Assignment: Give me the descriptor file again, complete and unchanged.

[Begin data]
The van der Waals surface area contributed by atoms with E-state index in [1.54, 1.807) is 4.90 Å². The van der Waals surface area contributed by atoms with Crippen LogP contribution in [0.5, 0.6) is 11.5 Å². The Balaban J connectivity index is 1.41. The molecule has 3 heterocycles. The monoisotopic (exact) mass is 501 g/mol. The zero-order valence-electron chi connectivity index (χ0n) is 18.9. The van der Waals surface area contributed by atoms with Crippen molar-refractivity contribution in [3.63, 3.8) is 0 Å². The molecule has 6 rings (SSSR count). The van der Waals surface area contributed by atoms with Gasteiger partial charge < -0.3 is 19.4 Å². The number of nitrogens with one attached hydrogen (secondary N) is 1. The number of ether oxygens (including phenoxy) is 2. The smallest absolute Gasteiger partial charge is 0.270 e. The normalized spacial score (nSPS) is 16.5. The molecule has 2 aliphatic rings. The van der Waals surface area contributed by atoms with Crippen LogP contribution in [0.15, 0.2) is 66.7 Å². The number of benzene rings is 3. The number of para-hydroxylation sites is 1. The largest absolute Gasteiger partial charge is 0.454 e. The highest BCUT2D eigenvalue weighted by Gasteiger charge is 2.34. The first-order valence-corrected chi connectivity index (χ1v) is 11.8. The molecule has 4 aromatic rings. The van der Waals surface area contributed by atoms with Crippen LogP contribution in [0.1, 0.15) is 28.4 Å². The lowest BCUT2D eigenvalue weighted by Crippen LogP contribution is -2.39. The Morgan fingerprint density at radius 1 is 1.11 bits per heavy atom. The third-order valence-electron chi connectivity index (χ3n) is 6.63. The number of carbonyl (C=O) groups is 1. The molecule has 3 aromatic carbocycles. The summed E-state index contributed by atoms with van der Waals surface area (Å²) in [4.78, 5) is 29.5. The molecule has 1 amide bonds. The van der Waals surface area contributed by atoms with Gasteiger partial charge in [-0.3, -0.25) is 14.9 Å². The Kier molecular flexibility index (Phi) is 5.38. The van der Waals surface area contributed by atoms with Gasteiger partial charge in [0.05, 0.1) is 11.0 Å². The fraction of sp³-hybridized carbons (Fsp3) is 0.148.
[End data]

The van der Waals surface area contributed by atoms with E-state index in [1.54, 1.807) is 4.90 Å². The van der Waals surface area contributed by atoms with Crippen LogP contribution in [0.5, 0.6) is 11.5 Å². The Balaban J connectivity index is 1.41. The molecule has 3 heterocycles. The monoisotopic (exact) mass is 501 g/mol. The zero-order valence-electron chi connectivity index (χ0n) is 18.9. The van der Waals surface area contributed by atoms with Crippen molar-refractivity contribution in [3.63, 3.8) is 0 Å². The molecule has 6 rings (SSSR count). The van der Waals surface area contributed by atoms with Gasteiger partial charge < -0.3 is 19.4 Å². The number of nitrogens with one attached hydrogen (secondary N) is 1. The number of ether oxygens (including phenoxy) is 2. The smallest absolute Gasteiger partial charge is 0.270 e. The normalized spacial score (nSPS) is 16.5. The molecule has 2 aliphatic rings. The van der Waals surface area contributed by atoms with Crippen LogP contribution in [0.15, 0.2) is 66.7 Å². The number of benzene rings is 3. The number of para-hydroxylation sites is 1. The largest absolute Gasteiger partial charge is 0.454 e. The highest BCUT2D eigenvalue weighted by Gasteiger charge is 2.34. The first-order valence-corrected chi connectivity index (χ1v) is 11.8. The molecule has 4 aromatic rings. The van der Waals surface area contributed by atoms with Crippen LogP contribution in [0.1, 0.15) is 28.4 Å². The lowest BCUT2D eigenvalue weighted by Crippen LogP contribution is -2.39. The Morgan fingerprint density at radius 1 is 1.11 bits per heavy atom. The third-order valence-electron chi connectivity index (χ3n) is 6.63. The number of carbonyl (C=O) groups is 1. The molecule has 3 aromatic carbocycles. The summed E-state index contributed by atoms with van der Waals surface area (Å²) in [4.78, 5) is 29.5. The molecule has 1 amide bonds. The van der Waals surface area contributed by atoms with Gasteiger partial charge in [-0.3, -0.25) is 14.9 Å². The Kier molecular flexibility index (Phi) is 5.38. The van der Waals surface area contributed by atoms with Gasteiger partial charge in [0.05, 0.1) is 11.0 Å². The fraction of sp³-hybridized carbons (Fsp3) is 0.148.